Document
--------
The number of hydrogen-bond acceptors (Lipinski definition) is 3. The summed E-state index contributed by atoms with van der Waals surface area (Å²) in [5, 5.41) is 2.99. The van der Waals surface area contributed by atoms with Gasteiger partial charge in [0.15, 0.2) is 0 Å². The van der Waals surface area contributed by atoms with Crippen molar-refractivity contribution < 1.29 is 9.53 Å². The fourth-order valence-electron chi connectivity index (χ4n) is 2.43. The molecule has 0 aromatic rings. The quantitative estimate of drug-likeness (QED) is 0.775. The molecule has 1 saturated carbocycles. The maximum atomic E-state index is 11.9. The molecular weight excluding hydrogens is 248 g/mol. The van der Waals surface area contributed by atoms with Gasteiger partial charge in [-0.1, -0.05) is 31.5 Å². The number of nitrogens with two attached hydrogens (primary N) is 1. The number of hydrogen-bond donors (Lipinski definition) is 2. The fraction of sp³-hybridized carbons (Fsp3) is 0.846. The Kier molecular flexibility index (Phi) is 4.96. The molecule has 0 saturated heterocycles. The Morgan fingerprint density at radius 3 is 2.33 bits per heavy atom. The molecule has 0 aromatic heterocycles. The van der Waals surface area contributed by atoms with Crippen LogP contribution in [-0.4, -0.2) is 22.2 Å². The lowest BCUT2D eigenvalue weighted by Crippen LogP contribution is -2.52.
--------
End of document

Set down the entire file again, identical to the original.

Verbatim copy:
The number of hydrogen-bond acceptors (Lipinski definition) is 3. The summed E-state index contributed by atoms with van der Waals surface area (Å²) in [5, 5.41) is 2.99. The van der Waals surface area contributed by atoms with Gasteiger partial charge in [0.15, 0.2) is 0 Å². The van der Waals surface area contributed by atoms with Crippen molar-refractivity contribution < 1.29 is 9.53 Å². The fourth-order valence-electron chi connectivity index (χ4n) is 2.43. The molecule has 0 aromatic rings. The quantitative estimate of drug-likeness (QED) is 0.775. The molecule has 1 saturated carbocycles. The maximum atomic E-state index is 11.9. The molecular weight excluding hydrogens is 248 g/mol. The van der Waals surface area contributed by atoms with Gasteiger partial charge in [-0.1, -0.05) is 31.5 Å². The number of nitrogens with two attached hydrogens (primary N) is 1. The number of hydrogen-bond donors (Lipinski definition) is 2. The fraction of sp³-hybridized carbons (Fsp3) is 0.846. The Kier molecular flexibility index (Phi) is 4.96. The molecule has 0 saturated heterocycles. The Morgan fingerprint density at radius 3 is 2.33 bits per heavy atom. The molecule has 0 aromatic heterocycles. The van der Waals surface area contributed by atoms with Crippen LogP contribution in [-0.4, -0.2) is 22.2 Å². The lowest BCUT2D eigenvalue weighted by Crippen LogP contribution is -2.52.